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Sunday, November 22, 1998 - Page updated at 12:00 AM

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`Communist' Misses Out On That Old Roth Charm

Special To The Seattle Times

------------------------------- "I Married a Communist" by Philip Roth Houghton Mifflin, $26 -------------------------------

There was a time when Philip Roth wrote some of the funniest sentences in the English language ("Goodbye, Columbus"; "Portnoy's Complaint"). There was a time when he wrote some of the most beautiful sentences in the English language ("The Ghost Writer").

Now?

Now he writes pedantic novels that win major literary awards. He over-explains. He seems intent on resurrecting every last, lost aspect of mid-century Newark, N.J., no matter how irrelevant to the story at hand.

At one point in "I Married a Communist," his 23rd book, every corner store, every immigrant-owned shop in the Italian section of Newark's first ward is ticked off: ". . . past Melillo's fruit and vegetable stand, past Giordano's bakery, past Mascellino's bakery, past Arre's Italian Tasty Crust Bakery . . ." It goes like this for paragraphs. Is Roth meticulously resurrecting the American ruin of Newark, as the title page trumpets? Or is he engaging in the greatest example of literary narcissism since J.D. Salinger told us the entire contents of the Glass family medicine cabinet?

The story here, when it shows up, is fascinating. Nathan Zuckerman, Roth's alter ego for eight of his last 11 novels, runs into Murray Ringold, his old high school English teacher, at a summer Shakespeare program in the Berkshires. For six nights, in Scheherazade fashion, 90-year-old Murray recounts the story of his younger brother, Ira, a fellow traveler and radio actor (known professionally as Iron Rinn) who was blacklisted and ruined during the McCarthy era.

Interspersed with Murray's monologue is Zuckerman's own remembrances of Ira. In October 1948, biking to the library to return biographies of great, uncompromising Americans like Nathan Hale, Zuckerman saw his English teacher and "a giant wearing glasses" putting up storm windows. The giant was Ira.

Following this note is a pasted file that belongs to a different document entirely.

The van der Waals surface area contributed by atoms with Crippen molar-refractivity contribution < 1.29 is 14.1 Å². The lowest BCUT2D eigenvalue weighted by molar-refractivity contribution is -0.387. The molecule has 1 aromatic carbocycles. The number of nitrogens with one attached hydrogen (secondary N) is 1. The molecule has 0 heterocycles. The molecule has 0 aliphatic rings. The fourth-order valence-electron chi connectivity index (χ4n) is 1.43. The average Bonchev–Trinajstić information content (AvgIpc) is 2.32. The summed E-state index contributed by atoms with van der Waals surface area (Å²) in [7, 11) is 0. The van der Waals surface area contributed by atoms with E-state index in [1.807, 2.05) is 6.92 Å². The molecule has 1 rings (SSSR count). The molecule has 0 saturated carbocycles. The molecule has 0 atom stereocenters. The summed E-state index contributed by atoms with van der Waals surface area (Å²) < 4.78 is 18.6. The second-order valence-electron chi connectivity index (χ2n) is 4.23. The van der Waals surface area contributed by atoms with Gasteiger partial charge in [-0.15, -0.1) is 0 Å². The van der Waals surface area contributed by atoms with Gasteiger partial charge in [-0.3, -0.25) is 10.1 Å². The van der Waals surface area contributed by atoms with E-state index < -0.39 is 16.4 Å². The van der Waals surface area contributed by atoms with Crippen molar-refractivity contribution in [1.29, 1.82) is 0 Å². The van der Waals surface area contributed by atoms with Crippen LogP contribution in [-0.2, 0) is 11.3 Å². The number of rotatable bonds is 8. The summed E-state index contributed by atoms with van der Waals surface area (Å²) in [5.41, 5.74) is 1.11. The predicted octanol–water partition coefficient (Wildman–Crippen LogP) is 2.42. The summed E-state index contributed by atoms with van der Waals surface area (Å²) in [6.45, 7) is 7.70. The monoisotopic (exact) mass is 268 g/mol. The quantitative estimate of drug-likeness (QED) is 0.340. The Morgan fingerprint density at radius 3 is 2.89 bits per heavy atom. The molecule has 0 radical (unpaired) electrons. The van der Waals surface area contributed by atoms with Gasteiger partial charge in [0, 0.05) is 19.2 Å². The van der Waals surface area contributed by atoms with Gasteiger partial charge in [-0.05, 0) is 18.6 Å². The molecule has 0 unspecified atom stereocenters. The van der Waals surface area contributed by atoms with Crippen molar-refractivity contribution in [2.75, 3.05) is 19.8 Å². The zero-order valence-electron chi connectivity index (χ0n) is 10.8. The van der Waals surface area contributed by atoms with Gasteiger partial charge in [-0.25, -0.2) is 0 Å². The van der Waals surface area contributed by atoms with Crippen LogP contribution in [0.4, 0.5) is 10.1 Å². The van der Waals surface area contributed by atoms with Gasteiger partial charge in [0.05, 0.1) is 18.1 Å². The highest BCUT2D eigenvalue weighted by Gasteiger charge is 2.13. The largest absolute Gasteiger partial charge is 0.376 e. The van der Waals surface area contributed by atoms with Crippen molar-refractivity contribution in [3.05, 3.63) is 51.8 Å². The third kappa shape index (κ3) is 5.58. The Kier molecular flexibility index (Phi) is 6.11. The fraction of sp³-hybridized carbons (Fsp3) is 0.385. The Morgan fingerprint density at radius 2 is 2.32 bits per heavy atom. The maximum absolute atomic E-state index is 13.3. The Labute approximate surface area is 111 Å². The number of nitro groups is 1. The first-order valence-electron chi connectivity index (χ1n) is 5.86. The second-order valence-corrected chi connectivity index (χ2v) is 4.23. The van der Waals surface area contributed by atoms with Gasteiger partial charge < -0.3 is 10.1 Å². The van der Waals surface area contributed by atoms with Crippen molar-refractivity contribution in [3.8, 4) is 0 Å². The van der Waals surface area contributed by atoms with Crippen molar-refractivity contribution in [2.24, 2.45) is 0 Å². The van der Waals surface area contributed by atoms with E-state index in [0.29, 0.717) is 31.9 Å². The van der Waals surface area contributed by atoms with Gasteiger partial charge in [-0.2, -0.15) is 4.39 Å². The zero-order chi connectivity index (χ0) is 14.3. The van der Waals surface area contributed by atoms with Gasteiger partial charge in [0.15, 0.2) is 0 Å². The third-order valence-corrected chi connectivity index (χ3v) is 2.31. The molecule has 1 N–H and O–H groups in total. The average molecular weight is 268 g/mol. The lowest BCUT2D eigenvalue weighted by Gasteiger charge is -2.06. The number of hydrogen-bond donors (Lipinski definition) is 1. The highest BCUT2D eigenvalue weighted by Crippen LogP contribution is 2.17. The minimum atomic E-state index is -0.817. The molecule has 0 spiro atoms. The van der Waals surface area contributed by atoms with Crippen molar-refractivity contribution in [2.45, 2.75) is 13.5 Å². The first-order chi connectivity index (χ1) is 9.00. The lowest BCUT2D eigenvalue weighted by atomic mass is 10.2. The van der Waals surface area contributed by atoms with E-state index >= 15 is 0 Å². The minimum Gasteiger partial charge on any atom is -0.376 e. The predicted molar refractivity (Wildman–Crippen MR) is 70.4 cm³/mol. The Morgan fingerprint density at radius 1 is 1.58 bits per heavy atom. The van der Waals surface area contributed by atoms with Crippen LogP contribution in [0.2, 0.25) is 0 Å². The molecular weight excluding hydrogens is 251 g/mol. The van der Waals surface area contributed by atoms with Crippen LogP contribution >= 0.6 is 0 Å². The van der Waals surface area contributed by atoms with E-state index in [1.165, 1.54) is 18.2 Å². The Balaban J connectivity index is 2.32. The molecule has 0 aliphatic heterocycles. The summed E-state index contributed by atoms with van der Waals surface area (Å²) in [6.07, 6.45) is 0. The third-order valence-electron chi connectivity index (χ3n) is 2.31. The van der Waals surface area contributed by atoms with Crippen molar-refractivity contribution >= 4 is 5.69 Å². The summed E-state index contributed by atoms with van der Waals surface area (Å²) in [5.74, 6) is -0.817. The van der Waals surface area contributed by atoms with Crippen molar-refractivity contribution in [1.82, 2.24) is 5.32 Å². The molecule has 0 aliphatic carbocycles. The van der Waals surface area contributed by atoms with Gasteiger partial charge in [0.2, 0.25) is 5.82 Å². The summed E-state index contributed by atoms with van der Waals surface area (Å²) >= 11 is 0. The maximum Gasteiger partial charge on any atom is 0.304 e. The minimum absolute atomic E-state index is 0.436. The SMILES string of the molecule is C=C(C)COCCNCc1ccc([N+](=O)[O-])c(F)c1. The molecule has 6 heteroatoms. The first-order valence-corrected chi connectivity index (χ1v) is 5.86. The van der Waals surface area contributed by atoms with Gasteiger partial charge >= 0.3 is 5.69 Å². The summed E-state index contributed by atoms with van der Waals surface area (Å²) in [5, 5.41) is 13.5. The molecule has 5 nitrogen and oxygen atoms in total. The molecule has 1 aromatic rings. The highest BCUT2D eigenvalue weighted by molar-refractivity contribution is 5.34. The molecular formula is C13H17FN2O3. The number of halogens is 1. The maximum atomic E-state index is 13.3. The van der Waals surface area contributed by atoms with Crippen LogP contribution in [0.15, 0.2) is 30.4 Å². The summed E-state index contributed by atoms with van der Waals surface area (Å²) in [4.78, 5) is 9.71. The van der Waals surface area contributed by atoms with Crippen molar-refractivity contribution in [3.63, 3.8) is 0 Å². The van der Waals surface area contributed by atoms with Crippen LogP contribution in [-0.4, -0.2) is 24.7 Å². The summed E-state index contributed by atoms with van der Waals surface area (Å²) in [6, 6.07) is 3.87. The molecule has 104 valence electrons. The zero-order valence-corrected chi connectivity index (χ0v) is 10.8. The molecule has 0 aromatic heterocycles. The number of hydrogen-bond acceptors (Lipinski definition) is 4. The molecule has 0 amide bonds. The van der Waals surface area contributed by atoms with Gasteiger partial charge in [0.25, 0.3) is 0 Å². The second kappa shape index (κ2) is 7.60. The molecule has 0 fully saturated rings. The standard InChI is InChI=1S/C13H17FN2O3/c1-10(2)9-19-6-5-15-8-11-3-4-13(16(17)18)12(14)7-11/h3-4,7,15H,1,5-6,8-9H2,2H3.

Ira took this sharp kid under his wing, encouraging him in his studies and in his zealotry. Together they attended a 1948 Henry Wallace rally and met Paul Robeson. Ira took Nathan to Zinc Town, the dormant Jersey mining community where Ira owned a shack, and introduced him to real working men. Essentially Ira is the first in a series of surrogate fathers for young Zuckerman that would culminate in The Ghost Writer's E. I. Lonoff.

This dual story-telling technique is effective in elucidating the complexity of the human condition - particularly when it comes to Ira's wife, radio actress Eve Frame (real name: Chava Fromkin), and her pudgy, 23-year-old daughter, named, ironically, Sylphid. These two come off as creepy and menacing in Murray's account, but lighter, more amusing, in Nathan's. At one point in Murray's monologue, Sylphid is viciously demanding her mother abort Ira's child; a scene later she is making young Nathan feel at ease at his first New York dinner party. Which is the real Sylphid? Both, of course.

There are, in other words, many sides to us, many truths. Murray recounts what his brother might have been if not for this or that piece of bad luck. A hit man for the Jewish mob? A fudge entrepreneur? "He never discovered his life, Nathan . . ." Murray says. "Eve didn't marry a Communist; she married a man perpetually hungering after his life."

Against this human complexity is the blunt simplicity of the McCarthyite attack. Eve betrays Ira with a book that becomes Roth's title, "I Married a Communist," turning him into a Russian saboteur. Ira is then skewered by the press, who, according to Murray, "empty life of its incongruities, of its meaningless, messy contingencies," and "impose on it instead the simplification that coheres - and misapprehends everything." This tendency continues in the gossip-mongering media of today, Roth suggests.

There is an older man's wisdom in the book - particularly when discussing the inevitability of betrayal in life - but an older man's foibles as well. Roth's descriptions, even on the first page, are limp: "He was altogether natural in his manner and posture while in his speech verbally copious.. . . ," Roth writes.

Worse, he seems intent on replacing dialogue with diatribe. Roth used to write such great conversations. Now we get diatribe. Everyone yaps for pages at a time. When Murray tells us what Ira said to some bigots in his WWII platoon, the bigots don't get a word in edgewise. Ira lectures them. It seems so unreal. The scene doesn't spring to life because there is no back-and-forth. It's about as visually exciting as a political pamphlet.

"I Married a Communist" is better than Roth's previous two novels, which won, respectively, the National Book Award and the Pulitzer Prize. This novel, I'm sure, will be well-reviewed as well. It's better than nine-tenths of the books out there. It just doesn't come close to what Roth used to produce.

Copyright (c) 1998 Seattle Times Company, All Rights Reserved.

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